The others went on an excursion to swim with dolphins and the turtles one day, while my family went on an amazing catamaran boat ride along the southern coast of the island another day. We all got to have our amazing adventures and experiences, enjoying the beaches, the views, and the fun.
Funny enough, we were in Hawaii during Canadian Thanksgiving. While my friends ate turkey dinners at a table with their families, my family sat down to a lovely meal at Cheeseburger in Paradise – yes, that was our Thanksgiving dinner, and it was awesome.
It was a truly awesome trip, and I will cherish the memories forever.
Of course, I tried to have other small adventures after that.
Around Halloween, I went with my brother and friends (the twins) to check out a corn maze that had craft beers! Long story short – there was a really long line-up, but the corn maze had fallen over due to a storm. Somehow, we lucked out and were given tickets to get in for free! It was a pretty fun day.
I went on a “date” with my grandpa to see Mary Poppins when my grandma was sick. Funnily enough, a friend of mine from high school was in the show! It was a fantastic show and a great night. Just before Christmas, I went out on a Friday night to stand in the snow for the CP Holiday Train. Even though I couldn’t feel my feet, and feared losing a toe to frostbite, I got to see Dallas Smith (one of my favourite country artists) live for the second time in 2016. It was a great night (I mean, once I gained feeling in my feet again, haha!).
The holidays came quickly, and for me, they were all about relaxing now that I’m working full time. But that didn’t stop me from a little adventure either.
One of my best friends, Brittany, had never been to Victoria. As it is one of my favourite cities, I decided that I wanted to show her around the amazing city!
For those not from the area, you have to take a ferry to get to Victoria, which is on Vancouver Island. As we had an interesting experience with a ferry ride in Ireland, ferries have become kind of a joke in our group of friends. Nonetheless, we had a great trip over and back, enjoying the views from the ferry.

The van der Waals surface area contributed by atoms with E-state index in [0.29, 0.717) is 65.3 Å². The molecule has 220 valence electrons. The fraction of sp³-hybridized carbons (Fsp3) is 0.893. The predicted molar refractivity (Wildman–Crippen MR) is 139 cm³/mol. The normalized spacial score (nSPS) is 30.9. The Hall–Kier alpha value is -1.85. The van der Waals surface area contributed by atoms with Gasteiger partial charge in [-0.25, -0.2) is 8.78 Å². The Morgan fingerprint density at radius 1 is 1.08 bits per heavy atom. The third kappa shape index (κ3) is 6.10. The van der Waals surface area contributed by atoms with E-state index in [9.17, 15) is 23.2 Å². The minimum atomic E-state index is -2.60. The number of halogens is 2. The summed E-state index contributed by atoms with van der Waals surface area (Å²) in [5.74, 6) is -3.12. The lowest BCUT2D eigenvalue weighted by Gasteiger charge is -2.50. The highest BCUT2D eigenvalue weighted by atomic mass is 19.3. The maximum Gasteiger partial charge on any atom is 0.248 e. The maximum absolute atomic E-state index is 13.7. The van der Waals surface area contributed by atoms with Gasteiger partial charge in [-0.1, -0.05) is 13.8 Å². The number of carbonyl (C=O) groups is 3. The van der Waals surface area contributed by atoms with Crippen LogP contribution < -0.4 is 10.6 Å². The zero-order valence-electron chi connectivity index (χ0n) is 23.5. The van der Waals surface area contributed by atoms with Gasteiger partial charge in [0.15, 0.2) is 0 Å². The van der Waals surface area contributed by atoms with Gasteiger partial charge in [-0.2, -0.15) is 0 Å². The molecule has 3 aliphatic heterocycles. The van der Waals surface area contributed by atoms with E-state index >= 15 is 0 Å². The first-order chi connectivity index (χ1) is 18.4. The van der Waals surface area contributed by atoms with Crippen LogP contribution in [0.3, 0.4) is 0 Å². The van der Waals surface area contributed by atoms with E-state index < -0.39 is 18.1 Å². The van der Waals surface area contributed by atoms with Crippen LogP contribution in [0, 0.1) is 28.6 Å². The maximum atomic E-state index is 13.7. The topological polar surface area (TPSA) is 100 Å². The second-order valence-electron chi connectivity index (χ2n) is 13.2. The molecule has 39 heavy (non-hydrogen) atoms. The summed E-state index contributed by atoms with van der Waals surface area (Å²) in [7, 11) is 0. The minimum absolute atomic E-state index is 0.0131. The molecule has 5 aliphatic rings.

The two days we spent on the island were perfect. I got to show my best friend all my favourite places to grab sandwiches, get a great shot of the Parliament Buildings or Empress, and my favourite pub to grab a pint to finish a great day. Not to forget walking the breakwater and checking out the little town of Sidney before heading out.
And a sort of precursor to something even bigger.
Again, if you follow me on any social media, you will see that I posted some exciting news not so long ago. Brittany and I are going to be backpacking Europe for 2 months this spring!
I couldn’t be any more excited.
Ever since I left Ireland and Europe two years ago (I still can’t believe it’s been two whole years), all I have been thinking about is going back. There are still so many places to explore, cultures to encounter, so much food to try!
As Brittany didn’t get to do the backpacking thing like I did, we are going to a couple places that I have already been to – but I’m ecstatic! The places I am repeating are some of my favourite cities. Plus, we will be going to many more countries and cities that I have never been to before.